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Interest Rates & Exchange Rates

| April 29, 2024

Nothing in the global world of finance is easy. They are complex systems that are connected to each other through various means. So, although we mostly focus on US inflation and interest rates, it’s important to know that our interest rates are not in a vacuum.

Why is that? Because, if our interest rates are out of sync with the rest of the world, that will affect currency rates. Most of the world has been synced up both during COVID (cutting rates) and post-COVID (raising rates), except for Japan. Japan has been the lone country keeping central bank rates at close to zero. That’s even in the face of rising inflation there.

If you remember many months ago, I talked about global central banks talking from the same script, but specifically mentioned Japan as that lone central bank going their own direction. That was back in July of last year and the Bank of Japan has slowly moved off the nearly zero bound to a whopping 0.1% (but that isn’t the real rate, as the central bank will let rates go to 1% before intervening).

That’s a busy chart, but basically it is saying that Japan will let its interest rates float in a wider band than it has previously.

But remember I said that the global financial markets are interconnected and very complex. While the Japan Central Bank can continue to hold their interest rates down, there is a price to pay for that. That comes in the form of lower exchange rates. The Yen/Dollar exchange rate is the highest it’s been since the late 1980s.

Since that is an exchange rate, $1 buys 155 Yen. That of course could be a good thing or a bad thing, depending on what side of the trade you’re on.

If you are buying Japanese goods, they have become cheaper, but if you live in Japan (or using Yen) imports have become more expensive. That of course complicates the Central Bank’s problem. While trying to keep inflation down, they have now made all imports more expensive, thus pushing a portion of inflation higher.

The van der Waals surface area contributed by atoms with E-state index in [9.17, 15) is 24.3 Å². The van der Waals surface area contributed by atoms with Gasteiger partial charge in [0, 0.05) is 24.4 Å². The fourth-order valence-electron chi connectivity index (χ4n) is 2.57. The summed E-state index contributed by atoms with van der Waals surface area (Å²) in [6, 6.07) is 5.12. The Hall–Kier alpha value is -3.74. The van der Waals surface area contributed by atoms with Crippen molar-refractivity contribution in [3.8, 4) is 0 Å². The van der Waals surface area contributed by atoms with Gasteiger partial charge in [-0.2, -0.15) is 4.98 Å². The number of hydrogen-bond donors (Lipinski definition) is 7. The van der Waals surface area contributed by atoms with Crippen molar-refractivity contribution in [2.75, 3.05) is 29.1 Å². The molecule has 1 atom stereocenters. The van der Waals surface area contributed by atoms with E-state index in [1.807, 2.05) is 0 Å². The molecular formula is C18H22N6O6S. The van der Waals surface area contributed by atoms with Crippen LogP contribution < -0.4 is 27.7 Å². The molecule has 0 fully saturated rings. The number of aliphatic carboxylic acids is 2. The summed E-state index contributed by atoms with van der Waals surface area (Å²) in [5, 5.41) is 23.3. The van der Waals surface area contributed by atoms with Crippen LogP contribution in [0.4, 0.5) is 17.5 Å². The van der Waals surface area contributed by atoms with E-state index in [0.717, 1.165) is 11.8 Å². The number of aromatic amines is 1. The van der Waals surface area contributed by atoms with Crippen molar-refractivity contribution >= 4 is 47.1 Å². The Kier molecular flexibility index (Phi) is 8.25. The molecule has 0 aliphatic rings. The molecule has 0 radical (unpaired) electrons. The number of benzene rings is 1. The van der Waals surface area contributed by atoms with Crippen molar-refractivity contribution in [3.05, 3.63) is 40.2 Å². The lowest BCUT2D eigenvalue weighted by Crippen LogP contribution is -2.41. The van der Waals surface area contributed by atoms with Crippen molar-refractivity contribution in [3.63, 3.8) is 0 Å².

On the flip side, all Japanese imports to the United States (and there are many) will become less expensive and will actually help our inflation rate. Now we know that services have been the sticking point for inflation, but a higher exchange rate will help on the margin. But what about the rest of the world?

You can see from the chart below that the US trade weighted index has generally been going up since the Great Financial Crisis (2008-09).

A higher dollar will “import” deflation and “export” inflation. So, it’s a dance that all the central banks must participate in. As we are starting to hear that many central banks are considering cutting interest rates, it will be hard for the FED to be on the “higher for longer” island by itself. Because as we just noted, the higher US interest rates stay relative to other international rates, the higher the dollar will appreciate relative to those other currencies. While it’s good for the US to import all that deflation from other countries, those other countries are then importing inflation, which is contrary to the reason they are cutting interest rates in the first place.

If your head is spinning, you’re not alone. This stuff gets really complicated.

If you thought that Europe was doing a better job dealing with their inflation, you might stand to be surprised (as I was). Much of their inflation was related to energy costs and, come to find out, they don’t measure inflation the same way we do. Go figure!

If we measured US inflation the same as Europe, here’s what our inflation rate would look like now.

Inflation appears to be down to pre-COVID levels (blue line).

The FED is set to meet May 1st and we should see no change in their policy. We may however get a change in tone regarding “sticky” inflation, perhaps not coming down as fast as they would like. That may cause them to push off rate cuts to later in the year (or perhaps even next year). Of course, the market has already priced much of that in.

Meanwhile, on the earnings front, Facebook (Meta), Google (Alphabet), Microsoft, and Tesla have reported earnings for Q1. Meta was the stinker of the bunch and paid the price for it. Meanwhile, the rest have been better than expected.

As I mentioned last week, Apple and Amazon report this week, so we will see how those earnings reports look. Expectations are not very high for Apple, while the jury is out on Amazon.

That’s it for this week, I hope you have a good week. Reach out with questions or comments.